Following the formation of the General Tax Authority (“GTA”) and the recent implementation of the online tax administration portal “Dhareeba”, we have been witnessing a significant increase in the volume and the nature of tax audits initiated by the GTA.
It is becoming a norm that an unpretentious initial request for supporting documents and/or a breakdown of certain expenses from the GTA to spiral out into a more complex Corporate Income Tax (“CIT”), Withholding Tax (“WHT”) or Transfer Pricing (“TP”) queries or assessments.
In most of the cases, we have observed that the GTA urge from taxpayers to submit further documentation or clarifications within a Twenty (20) days deadline. As per the Income Tax Law No 24 of 2018 (“ITL”), taxpayers are required to respond within the deadlines stipulated by the GTA, and has provided the GTA rights to issue tax assessments on a presumptive basis, applying additional tax liabilities and penalties, if the taxpayers fail to provide sufficient supporting documents and/or clarifications within those deadlines.
Given the detailed nature of some of the GTA queries we have seen recently, coincided with the short window to respond, many taxpayers struggle to submit the appropriate details to the GTA, leading to further detailed queries and/or assessments; which could have been avoided if the taxpayers were prepared and/or responded strategically.
As such, it is critical for the taxpayers to now evaluate their open tax years to ensure their tax and financial records, including supporting documents are up to date and can be readily availed, if requested during a GTA tax audit. Some of the domains that we have recently seen increased scrutiny from the GTA are as follows:
High value expense items such as salaries, direct costs, etc. included in the financial statements
Classification of expenses that are (conditionally) disallowed (e.g. management fees, sponsorship fee etc.)
Details of payments made to suppliers / subcontractors including the accuracy of the related WHT deductions along with the underlying supporting documents.
Adequacy of Transfer Pricing documentation or rationaile for intercompany transactions.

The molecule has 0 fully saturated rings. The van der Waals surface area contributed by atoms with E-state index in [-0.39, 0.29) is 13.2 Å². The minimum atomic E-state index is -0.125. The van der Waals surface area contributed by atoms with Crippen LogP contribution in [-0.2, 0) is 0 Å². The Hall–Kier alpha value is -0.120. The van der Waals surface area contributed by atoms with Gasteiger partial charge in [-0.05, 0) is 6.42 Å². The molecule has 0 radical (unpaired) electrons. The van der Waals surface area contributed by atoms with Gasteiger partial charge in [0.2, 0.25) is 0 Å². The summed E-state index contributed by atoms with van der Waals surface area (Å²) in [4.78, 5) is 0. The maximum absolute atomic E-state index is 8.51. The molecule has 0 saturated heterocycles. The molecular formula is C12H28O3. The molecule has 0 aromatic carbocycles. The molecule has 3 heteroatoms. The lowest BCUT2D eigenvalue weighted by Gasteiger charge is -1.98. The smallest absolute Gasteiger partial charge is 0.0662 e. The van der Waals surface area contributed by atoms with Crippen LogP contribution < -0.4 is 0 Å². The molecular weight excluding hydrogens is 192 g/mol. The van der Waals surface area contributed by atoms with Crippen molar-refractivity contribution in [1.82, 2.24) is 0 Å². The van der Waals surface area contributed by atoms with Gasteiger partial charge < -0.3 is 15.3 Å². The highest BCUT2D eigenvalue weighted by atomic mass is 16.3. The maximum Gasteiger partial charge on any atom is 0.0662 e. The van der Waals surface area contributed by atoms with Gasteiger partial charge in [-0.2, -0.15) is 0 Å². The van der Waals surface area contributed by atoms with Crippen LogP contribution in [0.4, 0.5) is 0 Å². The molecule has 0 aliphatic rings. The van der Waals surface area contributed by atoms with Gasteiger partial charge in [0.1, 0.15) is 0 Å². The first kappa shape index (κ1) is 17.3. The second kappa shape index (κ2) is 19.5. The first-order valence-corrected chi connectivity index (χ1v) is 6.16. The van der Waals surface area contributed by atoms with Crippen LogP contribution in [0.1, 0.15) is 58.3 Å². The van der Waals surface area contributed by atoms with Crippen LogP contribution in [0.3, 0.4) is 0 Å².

Based on the current tax audit practices of the GTA, we believe there is a significant risk to taxpayers, especially if they have outstanding tax returns. Additionally, for open tax years, if the GTA makes adjustments to the submitted tax returns as part of the tax audit, there would be a significant cost to the taxpayer to dispute such adjustments or assessments either in the Tax Appeal Committee (“TAC”) or in the Court, which could be avoided if taxpayers are prepared in advance and/or manage their tax audits in a timely and strategic manner. Furthermore, there will be significant late payment penalties on additional tax resulted from any adjustments / assessments made by the GTA.
We would highly recommend taxpayers to perform a health check of their historical tax returns (years for which the tax assessment or No Objection Certificates are not yet been issued by the GTA) to identify risky areas in advance and to be prepared to address any queries raised by the GTA in a timely and adequate fashion to avoid any unnecessary tax/penalties assessments and any related objection/appeal costs.
Qatar Tax Leader, PwC Middle East
Tel: +974 662 6234
Tax Director, PwC Middle East
Tel: +974 4 419 2807
Farhat Ali Soomro
Tax Senior Manager, PwC Middle East
Tel: +974 4 419 2946
Tax Senior Manager, PwC Middle East
Tel: +974 4419 2947
Syed Emmad Ali Shah
Tax Manager, PwC Middle East